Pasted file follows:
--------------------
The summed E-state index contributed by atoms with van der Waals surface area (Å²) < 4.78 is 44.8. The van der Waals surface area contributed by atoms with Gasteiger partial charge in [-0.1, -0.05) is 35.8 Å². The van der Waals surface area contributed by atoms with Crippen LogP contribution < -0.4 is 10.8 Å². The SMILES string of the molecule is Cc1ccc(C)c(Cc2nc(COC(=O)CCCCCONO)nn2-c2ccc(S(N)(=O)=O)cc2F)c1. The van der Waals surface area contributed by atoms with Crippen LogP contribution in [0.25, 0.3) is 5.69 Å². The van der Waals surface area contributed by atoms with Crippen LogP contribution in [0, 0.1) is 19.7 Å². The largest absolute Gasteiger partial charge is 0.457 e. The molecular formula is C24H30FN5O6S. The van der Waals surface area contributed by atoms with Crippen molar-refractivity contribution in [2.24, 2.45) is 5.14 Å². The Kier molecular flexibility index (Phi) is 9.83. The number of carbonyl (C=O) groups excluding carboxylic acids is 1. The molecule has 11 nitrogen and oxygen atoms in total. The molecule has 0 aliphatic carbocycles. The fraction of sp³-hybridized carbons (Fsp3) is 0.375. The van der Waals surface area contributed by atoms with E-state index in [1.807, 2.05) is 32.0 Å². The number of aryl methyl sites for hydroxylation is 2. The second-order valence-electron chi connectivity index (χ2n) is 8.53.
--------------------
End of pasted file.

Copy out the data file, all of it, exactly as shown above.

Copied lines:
The summed E-state index contributed by atoms with van der Waals surface area (Å²) < 4.78 is 44.8. The van der Waals surface area contributed by atoms with Gasteiger partial charge in [-0.1, -0.05) is 35.8 Å². The van der Waals surface area contributed by atoms with Crippen LogP contribution < -0.4 is 10.8 Å². The SMILES string of the molecule is Cc1ccc(C)c(Cc2nc(COC(=O)CCCCCONO)nn2-c2ccc(S(N)(=O)=O)cc2F)c1. The van der Waals surface area contributed by atoms with Crippen LogP contribution in [0.25, 0.3) is 5.69 Å². The van der Waals surface area contributed by atoms with Crippen LogP contribution in [0, 0.1) is 19.7 Å². The largest absolute Gasteiger partial charge is 0.457 e. The molecular formula is C24H30FN5O6S. The van der Waals surface area contributed by atoms with Crippen molar-refractivity contribution in [2.24, 2.45) is 5.14 Å². The Kier molecular flexibility index (Phi) is 9.83. The number of carbonyl (C=O) groups excluding carboxylic acids is 1. The molecule has 11 nitrogen and oxygen atoms in total. The molecule has 0 aliphatic carbocycles. The fraction of sp³-hybridized carbons (Fsp3) is 0.375. The van der Waals surface area contributed by atoms with E-state index in [1.807, 2.05) is 32.0 Å². The number of aryl methyl sites for hydroxylation is 2. The second-order valence-electron chi connectivity index (χ2n) is 8.53.